Granted, miners are now onto newer things now like artificial intelligence and blockchain (hello 2016), but the buzzword bingo remains an issue.
The NewVantage survey asked 60 Fortune 1000 executives how tech spending was working out for them.
None were mining companies, but many of the usual industry financiers took part, meaning more and more IPOs and actual investment decisions will be backed by bulk data analysis rather than gut instinct.
Of the 60, 97% were putting money in data analytics and AI programmes.
But it was implementation where things got tough, said the report's authors.
"Nearly half of executives - 48.5% - identify people challenges as the greatest barrier to becoming data-driven, contrasted with only 19.1% that cite technology as the issue," the report said.
"Further, 57.5% of executives cite insufficient organisational alignment or cultural resistance as the biggest barrier to business adoption."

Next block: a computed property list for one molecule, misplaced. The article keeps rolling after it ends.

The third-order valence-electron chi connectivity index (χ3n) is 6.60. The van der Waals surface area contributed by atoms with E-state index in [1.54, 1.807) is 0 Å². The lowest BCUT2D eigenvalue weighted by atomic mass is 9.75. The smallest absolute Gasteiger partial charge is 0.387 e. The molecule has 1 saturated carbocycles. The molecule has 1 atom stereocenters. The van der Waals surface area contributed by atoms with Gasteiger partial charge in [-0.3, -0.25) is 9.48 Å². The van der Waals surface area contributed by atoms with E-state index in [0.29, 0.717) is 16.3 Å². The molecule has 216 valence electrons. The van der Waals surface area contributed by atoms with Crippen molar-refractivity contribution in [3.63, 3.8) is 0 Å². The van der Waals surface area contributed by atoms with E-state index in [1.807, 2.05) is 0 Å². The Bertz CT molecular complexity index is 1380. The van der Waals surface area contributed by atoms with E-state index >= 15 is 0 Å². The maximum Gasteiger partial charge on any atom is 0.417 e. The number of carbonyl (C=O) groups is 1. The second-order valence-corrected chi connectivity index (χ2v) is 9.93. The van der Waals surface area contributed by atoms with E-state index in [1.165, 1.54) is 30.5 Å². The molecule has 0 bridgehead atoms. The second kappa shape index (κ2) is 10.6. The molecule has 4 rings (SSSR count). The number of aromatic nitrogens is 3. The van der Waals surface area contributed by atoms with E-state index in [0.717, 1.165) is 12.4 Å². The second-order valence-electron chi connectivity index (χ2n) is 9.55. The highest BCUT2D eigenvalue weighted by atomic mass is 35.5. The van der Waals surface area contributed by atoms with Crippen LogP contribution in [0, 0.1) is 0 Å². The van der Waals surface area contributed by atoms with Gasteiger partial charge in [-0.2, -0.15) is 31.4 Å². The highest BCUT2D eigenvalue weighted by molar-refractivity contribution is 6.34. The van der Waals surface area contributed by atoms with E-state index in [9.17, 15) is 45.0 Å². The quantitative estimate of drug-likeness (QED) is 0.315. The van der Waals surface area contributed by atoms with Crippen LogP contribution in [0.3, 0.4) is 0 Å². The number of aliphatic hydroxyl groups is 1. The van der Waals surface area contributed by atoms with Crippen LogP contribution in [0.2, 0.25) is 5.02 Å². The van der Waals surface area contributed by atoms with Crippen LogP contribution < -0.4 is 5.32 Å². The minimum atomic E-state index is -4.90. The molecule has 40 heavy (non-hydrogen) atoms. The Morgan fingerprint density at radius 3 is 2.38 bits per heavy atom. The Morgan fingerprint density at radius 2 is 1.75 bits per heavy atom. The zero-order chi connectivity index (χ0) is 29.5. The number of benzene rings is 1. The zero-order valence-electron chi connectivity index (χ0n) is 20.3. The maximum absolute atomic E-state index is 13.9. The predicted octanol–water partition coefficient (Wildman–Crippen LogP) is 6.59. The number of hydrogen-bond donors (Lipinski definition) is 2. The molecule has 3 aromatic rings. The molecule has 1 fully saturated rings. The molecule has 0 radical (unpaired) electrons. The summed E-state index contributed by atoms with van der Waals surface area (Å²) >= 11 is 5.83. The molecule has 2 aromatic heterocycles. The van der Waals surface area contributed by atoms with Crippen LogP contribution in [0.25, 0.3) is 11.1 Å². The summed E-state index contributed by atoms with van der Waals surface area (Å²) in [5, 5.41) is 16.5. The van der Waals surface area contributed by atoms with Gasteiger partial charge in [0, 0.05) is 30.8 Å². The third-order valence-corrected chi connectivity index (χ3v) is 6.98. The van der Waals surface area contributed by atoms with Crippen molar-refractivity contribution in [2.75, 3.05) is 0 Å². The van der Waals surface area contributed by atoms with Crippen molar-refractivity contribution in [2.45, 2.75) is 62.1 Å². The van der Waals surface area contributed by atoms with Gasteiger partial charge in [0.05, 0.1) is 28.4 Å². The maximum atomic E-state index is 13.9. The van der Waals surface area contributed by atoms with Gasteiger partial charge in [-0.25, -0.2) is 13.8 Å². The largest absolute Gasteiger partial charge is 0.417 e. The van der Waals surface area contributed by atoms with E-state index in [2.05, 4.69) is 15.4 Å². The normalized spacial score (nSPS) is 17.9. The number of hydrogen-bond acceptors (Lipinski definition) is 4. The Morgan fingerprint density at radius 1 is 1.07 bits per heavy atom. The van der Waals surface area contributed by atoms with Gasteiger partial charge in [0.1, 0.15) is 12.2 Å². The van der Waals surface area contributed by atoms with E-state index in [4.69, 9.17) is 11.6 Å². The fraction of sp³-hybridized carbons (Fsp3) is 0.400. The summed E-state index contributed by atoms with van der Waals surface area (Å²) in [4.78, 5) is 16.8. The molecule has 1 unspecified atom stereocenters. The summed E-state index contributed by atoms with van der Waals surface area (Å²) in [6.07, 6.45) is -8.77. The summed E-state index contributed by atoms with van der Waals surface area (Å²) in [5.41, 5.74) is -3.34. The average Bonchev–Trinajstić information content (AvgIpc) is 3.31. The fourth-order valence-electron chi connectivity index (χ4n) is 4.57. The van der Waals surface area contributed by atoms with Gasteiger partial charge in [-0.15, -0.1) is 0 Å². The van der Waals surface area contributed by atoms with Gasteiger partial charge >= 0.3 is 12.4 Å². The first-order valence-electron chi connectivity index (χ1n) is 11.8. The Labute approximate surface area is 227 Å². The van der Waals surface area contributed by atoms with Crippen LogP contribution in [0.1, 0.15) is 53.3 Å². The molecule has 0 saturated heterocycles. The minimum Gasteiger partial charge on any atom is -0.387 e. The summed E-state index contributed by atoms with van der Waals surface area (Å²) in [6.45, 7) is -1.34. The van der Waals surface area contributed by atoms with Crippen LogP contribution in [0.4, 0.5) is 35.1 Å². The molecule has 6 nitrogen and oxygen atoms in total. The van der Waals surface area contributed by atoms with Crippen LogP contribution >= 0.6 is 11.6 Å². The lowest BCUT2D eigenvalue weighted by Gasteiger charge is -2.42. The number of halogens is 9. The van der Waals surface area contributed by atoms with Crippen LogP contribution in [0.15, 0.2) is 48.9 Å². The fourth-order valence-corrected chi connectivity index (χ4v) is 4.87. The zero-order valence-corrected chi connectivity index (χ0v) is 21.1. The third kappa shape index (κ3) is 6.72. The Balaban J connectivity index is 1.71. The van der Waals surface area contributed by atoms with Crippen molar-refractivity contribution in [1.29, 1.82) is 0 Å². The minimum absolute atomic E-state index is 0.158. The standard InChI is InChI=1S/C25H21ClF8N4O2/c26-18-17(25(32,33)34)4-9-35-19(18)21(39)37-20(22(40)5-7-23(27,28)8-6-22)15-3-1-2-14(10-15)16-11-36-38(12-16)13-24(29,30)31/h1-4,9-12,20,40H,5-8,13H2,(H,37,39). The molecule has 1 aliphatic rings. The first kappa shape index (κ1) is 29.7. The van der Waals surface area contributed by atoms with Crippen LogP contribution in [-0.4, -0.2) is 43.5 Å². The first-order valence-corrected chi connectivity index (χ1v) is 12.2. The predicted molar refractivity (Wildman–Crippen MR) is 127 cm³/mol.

On top of all that, only a third of the 59 leaders "embarking on [the creation] of a data-driven culture" said they'd been successful.
Seeing how difficult it is to move even finance companies into the brave new world of big data won't stop miners rolling out new blockchain-inspired programmes closer to tighter supply chain reporting, like De Beers, or trademarked portmanteaux that nod to a new way of operating, like De Beers' parent Anglo American (LN:AAL), but investors would do well to be aware of the actual challenges these buzzwords present.